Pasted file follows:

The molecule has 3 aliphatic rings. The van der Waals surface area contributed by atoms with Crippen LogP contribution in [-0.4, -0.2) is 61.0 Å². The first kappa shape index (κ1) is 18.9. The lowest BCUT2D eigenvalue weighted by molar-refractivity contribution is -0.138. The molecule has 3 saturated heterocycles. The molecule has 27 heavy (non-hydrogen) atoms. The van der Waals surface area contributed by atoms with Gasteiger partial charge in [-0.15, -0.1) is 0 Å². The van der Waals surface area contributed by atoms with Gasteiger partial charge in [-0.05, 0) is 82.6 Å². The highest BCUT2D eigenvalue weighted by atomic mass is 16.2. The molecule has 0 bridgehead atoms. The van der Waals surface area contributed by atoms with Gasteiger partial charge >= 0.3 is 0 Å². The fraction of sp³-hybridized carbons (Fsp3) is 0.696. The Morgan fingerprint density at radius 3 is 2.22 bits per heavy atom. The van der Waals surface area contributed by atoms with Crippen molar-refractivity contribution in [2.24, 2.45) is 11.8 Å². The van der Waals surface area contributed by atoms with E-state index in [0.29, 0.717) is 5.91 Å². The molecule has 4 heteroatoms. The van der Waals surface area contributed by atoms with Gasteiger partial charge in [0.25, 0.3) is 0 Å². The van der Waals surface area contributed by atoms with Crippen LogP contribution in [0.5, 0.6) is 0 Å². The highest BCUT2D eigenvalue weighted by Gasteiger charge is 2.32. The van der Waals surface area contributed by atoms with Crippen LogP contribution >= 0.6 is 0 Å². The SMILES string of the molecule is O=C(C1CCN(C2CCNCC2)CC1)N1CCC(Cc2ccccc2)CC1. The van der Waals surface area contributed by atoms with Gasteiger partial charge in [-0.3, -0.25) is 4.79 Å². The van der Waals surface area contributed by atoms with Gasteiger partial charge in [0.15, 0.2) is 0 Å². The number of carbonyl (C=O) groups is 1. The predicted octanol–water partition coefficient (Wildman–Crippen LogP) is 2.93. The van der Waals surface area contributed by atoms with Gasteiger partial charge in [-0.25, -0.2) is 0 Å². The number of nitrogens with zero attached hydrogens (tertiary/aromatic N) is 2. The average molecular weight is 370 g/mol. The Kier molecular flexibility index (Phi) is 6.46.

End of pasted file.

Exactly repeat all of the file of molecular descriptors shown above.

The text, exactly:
The molecule has 3 aliphatic rings. The van der Waals surface area contributed by atoms with Crippen LogP contribution in [-0.4, -0.2) is 61.0 Å². The first kappa shape index (κ1) is 18.9. The lowest BCUT2D eigenvalue weighted by molar-refractivity contribution is -0.138. The molecule has 3 saturated heterocycles. The molecule has 27 heavy (non-hydrogen) atoms. The van der Waals surface area contributed by atoms with Gasteiger partial charge in [-0.15, -0.1) is 0 Å². The van der Waals surface area contributed by atoms with Gasteiger partial charge in [-0.05, 0) is 82.6 Å². The highest BCUT2D eigenvalue weighted by atomic mass is 16.2. The molecule has 0 bridgehead atoms. The van der Waals surface area contributed by atoms with Gasteiger partial charge >= 0.3 is 0 Å². The fraction of sp³-hybridized carbons (Fsp3) is 0.696. The Morgan fingerprint density at radius 3 is 2.22 bits per heavy atom. The van der Waals surface area contributed by atoms with Crippen molar-refractivity contribution in [2.24, 2.45) is 11.8 Å². The van der Waals surface area contributed by atoms with E-state index in [0.29, 0.717) is 5.91 Å². The molecule has 4 heteroatoms. The van der Waals surface area contributed by atoms with Gasteiger partial charge in [0.25, 0.3) is 0 Å². The van der Waals surface area contributed by atoms with Crippen LogP contribution in [0.5, 0.6) is 0 Å². The highest BCUT2D eigenvalue weighted by Gasteiger charge is 2.32. The van der Waals surface area contributed by atoms with Crippen LogP contribution >= 0.6 is 0 Å². The SMILES string of the molecule is O=C(C1CCN(C2CCNCC2)CC1)N1CCC(Cc2ccccc2)CC1. The van der Waals surface area contributed by atoms with Gasteiger partial charge in [-0.3, -0.25) is 4.79 Å². The van der Waals surface area contributed by atoms with Gasteiger partial charge in [0.15, 0.2) is 0 Å². The number of carbonyl (C=O) groups is 1. The predicted octanol–water partition coefficient (Wildman–Crippen LogP) is 2.93. The van der Waals surface area contributed by atoms with Gasteiger partial charge in [-0.25, -0.2) is 0 Å². The number of nitrogens with zero attached hydrogens (tertiary/aromatic N) is 2. The average molecular weight is 370 g/mol. The Kier molecular flexibility index (Phi) is 6.46.